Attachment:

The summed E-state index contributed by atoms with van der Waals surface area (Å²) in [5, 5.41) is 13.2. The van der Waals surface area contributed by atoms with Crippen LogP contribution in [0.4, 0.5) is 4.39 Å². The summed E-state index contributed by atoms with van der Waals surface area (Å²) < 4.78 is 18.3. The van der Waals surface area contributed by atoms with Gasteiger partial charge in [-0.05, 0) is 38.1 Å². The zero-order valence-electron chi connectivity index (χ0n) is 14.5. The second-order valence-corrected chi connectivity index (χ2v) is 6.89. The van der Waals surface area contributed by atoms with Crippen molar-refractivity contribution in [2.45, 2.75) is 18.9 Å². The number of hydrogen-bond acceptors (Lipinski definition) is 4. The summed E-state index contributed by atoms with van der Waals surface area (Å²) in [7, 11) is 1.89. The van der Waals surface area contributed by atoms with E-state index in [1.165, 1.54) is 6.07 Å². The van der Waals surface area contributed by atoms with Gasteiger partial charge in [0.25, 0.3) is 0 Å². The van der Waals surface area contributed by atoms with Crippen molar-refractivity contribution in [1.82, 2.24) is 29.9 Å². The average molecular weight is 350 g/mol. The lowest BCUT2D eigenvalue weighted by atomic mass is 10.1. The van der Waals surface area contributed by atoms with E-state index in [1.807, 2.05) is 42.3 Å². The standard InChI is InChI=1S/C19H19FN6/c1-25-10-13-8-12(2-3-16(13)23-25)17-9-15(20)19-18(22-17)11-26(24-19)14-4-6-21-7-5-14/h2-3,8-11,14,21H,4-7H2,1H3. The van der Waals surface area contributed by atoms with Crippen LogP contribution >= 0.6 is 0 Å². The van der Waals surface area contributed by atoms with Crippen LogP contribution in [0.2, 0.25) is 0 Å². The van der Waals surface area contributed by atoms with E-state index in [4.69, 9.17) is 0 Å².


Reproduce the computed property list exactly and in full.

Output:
The summed E-state index contributed by atoms with van der Waals surface area (Å²) in [5, 5.41) is 13.2. The van der Waals surface area contributed by atoms with Crippen LogP contribution in [0.4, 0.5) is 4.39 Å². The summed E-state index contributed by atoms with van der Waals surface area (Å²) < 4.78 is 18.3. The van der Waals surface area contributed by atoms with Gasteiger partial charge in [-0.05, 0) is 38.1 Å². The zero-order valence-electron chi connectivity index (χ0n) is 14.5. The second-order valence-corrected chi connectivity index (χ2v) is 6.89. The van der Waals surface area contributed by atoms with Crippen molar-refractivity contribution in [2.45, 2.75) is 18.9 Å². The number of hydrogen-bond acceptors (Lipinski definition) is 4. The summed E-state index contributed by atoms with van der Waals surface area (Å²) in [7, 11) is 1.89. The van der Waals surface area contributed by atoms with E-state index in [1.165, 1.54) is 6.07 Å². The van der Waals surface area contributed by atoms with Gasteiger partial charge in [0.25, 0.3) is 0 Å². The van der Waals surface area contributed by atoms with Crippen molar-refractivity contribution in [1.82, 2.24) is 29.9 Å². The average molecular weight is 350 g/mol. The lowest BCUT2D eigenvalue weighted by atomic mass is 10.1. The van der Waals surface area contributed by atoms with E-state index in [1.807, 2.05) is 42.3 Å². The standard InChI is InChI=1S/C19H19FN6/c1-25-10-13-8-12(2-3-16(13)23-25)17-9-15(20)19-18(22-17)11-26(24-19)14-4-6-21-7-5-14/h2-3,8-11,14,21H,4-7H2,1H3. The van der Waals surface area contributed by atoms with Crippen LogP contribution >= 0.6 is 0 Å². The van der Waals surface area contributed by atoms with Crippen LogP contribution in [0.2, 0.25) is 0 Å². The van der Waals surface area contributed by atoms with E-state index in [4.69, 9.17) is 0 Å².